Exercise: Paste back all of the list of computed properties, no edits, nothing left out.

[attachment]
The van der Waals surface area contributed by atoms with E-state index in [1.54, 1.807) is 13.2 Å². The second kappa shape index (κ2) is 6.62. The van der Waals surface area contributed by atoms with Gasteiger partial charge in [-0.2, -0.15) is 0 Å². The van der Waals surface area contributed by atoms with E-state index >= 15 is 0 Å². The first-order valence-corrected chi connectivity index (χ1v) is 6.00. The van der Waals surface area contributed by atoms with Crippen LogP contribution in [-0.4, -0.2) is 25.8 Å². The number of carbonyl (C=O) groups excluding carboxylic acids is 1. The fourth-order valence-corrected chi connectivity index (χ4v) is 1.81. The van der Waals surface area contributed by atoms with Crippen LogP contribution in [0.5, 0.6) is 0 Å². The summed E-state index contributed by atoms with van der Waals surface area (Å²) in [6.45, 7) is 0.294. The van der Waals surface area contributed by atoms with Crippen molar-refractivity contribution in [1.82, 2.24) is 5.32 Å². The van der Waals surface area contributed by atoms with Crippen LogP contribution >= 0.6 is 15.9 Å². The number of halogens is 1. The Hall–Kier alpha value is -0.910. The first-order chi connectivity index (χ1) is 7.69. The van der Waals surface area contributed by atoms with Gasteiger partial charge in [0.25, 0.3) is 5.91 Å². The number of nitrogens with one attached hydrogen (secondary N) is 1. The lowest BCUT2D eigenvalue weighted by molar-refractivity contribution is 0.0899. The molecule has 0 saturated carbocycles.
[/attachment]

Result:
The van der Waals surface area contributed by atoms with E-state index in [1.54, 1.807) is 13.2 Å². The second kappa shape index (κ2) is 6.62. The van der Waals surface area contributed by atoms with Gasteiger partial charge in [-0.2, -0.15) is 0 Å². The van der Waals surface area contributed by atoms with E-state index >= 15 is 0 Å². The first-order valence-corrected chi connectivity index (χ1v) is 6.00. The van der Waals surface area contributed by atoms with Crippen LogP contribution in [-0.4, -0.2) is 25.8 Å². The number of carbonyl (C=O) groups excluding carboxylic acids is 1. The fourth-order valence-corrected chi connectivity index (χ4v) is 1.81. The van der Waals surface area contributed by atoms with Crippen LogP contribution in [0.5, 0.6) is 0 Å². The summed E-state index contributed by atoms with van der Waals surface area (Å²) in [6.45, 7) is 0.294. The van der Waals surface area contributed by atoms with Crippen molar-refractivity contribution in [1.82, 2.24) is 5.32 Å². The van der Waals surface area contributed by atoms with Crippen LogP contribution >= 0.6 is 15.9 Å². The number of halogens is 1. The Hall–Kier alpha value is -0.910. The first-order chi connectivity index (χ1) is 7.69. The van der Waals surface area contributed by atoms with Gasteiger partial charge in [0.25, 0.3) is 5.91 Å². The number of nitrogens with one attached hydrogen (secondary N) is 1. The lowest BCUT2D eigenvalue weighted by molar-refractivity contribution is 0.0899. The molecule has 0 saturated carbocycles.